Safe is like a poor man’s Mercury Rising – a film I never thought I’d reference, let alone compare favourably to anything. Ugly in both sentiment and style, it stars the undiscerning Jason Statham (The Bank Job) as an ex-cop, hit-man, cage-fighter, hobo and – why not – trash collector who’s forced to take on a cocktail of Manhattan’s scummiest scumbags in order to protect the life of an eleven-year old Chinese savant. Improbably plotted, pointlessly violent, visually unpleasant and overall just kind of dull, the film ranks well towards the bottom of Statham’s action movie oeuvre… although it’s still well ahead of In the Name of the King: A Dungeon Siege Tale.
The needlessly convoluted plot, which I’ll acknowledge for the sake of appearances, follows a little girl named Mei (Catherine Chan) with a photographic memory, who is forced by the Chinese mafia to memorize the combination to a safe. Unfortunately for her, the contents of the safe are of value to a lot of unscrupulous people – not only the Triads, but the Russian mob and a corrupt contingent of The New York City Police Department, all of whom would cut off her head if it meant getting the data inside. Enter into this equation Luke Wright (Statham), a man whose own long-winded back-story has left him with little affection for any of Mei’s pursuers. Violence and mayhem ensue.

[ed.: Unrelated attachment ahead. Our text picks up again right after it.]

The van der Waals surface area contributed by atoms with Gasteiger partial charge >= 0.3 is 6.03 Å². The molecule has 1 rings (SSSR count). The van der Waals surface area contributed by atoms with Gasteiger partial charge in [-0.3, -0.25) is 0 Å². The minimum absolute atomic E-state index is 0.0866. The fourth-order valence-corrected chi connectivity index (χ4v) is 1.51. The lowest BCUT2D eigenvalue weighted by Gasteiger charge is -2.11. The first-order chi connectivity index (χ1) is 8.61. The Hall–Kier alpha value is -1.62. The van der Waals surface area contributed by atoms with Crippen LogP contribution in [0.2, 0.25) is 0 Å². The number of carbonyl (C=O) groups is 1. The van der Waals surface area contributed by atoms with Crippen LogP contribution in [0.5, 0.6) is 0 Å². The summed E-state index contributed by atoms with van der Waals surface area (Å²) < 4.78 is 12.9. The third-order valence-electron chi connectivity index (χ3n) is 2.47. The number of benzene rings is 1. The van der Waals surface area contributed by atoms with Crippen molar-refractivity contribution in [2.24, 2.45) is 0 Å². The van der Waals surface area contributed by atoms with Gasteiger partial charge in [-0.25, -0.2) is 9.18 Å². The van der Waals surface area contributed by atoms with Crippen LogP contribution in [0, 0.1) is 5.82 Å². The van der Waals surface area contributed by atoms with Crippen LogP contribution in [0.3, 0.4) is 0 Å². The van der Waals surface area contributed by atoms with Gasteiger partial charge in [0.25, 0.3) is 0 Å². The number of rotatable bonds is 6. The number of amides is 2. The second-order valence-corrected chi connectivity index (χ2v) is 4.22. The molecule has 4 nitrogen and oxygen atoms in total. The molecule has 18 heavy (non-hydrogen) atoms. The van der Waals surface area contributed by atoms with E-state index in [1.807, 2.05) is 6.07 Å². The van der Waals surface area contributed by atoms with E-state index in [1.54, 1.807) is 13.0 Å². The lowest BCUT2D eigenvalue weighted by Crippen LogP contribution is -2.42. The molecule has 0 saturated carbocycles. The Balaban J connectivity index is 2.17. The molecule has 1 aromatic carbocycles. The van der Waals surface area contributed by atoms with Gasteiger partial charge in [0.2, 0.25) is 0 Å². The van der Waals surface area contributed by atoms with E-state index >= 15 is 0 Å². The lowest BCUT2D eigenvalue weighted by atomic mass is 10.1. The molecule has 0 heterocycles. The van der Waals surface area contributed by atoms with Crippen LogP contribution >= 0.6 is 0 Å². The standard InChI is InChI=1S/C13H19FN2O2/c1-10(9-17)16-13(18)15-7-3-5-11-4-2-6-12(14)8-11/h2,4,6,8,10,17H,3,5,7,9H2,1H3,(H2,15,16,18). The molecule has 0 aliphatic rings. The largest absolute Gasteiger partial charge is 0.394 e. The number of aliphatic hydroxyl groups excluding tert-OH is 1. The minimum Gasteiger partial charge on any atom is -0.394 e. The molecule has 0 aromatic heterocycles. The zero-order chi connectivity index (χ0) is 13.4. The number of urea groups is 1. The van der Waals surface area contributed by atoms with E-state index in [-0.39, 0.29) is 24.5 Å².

Writer/director Boaz Yakin has done a remarkable job sucking all the fun out of the action movie genre. The crooks in this movie are vile without reason, and while Statham does end up killing most of them, the genericness of the carnage – and the wobbly incompetence with which it is shot – ensures there is little thrilling about the violence. Anything that might have been gained from filming on location is lost thanks to the dreadful cinematography and woeful digital effects. Combine that with the cabal of mobsters, dirty cops and even dirtier politicians and the city has never looked worse.
Statham is typically scowley, but there’s very little about his character latch onto. Wrights one-dimensionally heroism is as boring as the baddies’ one-dimensionally villainy, and for all the time given to his past relationships with the gangsters and the cops in flashbacks at the beginning of the film, one doesn’t really care whether any of it pays off. His relationship with Mei is similarly underwritten, and Chan’s flat, unconvincing performance certainly doesn’t help. When your audiences doesn’t care if the child lives or dies, you know your movie’s got problems.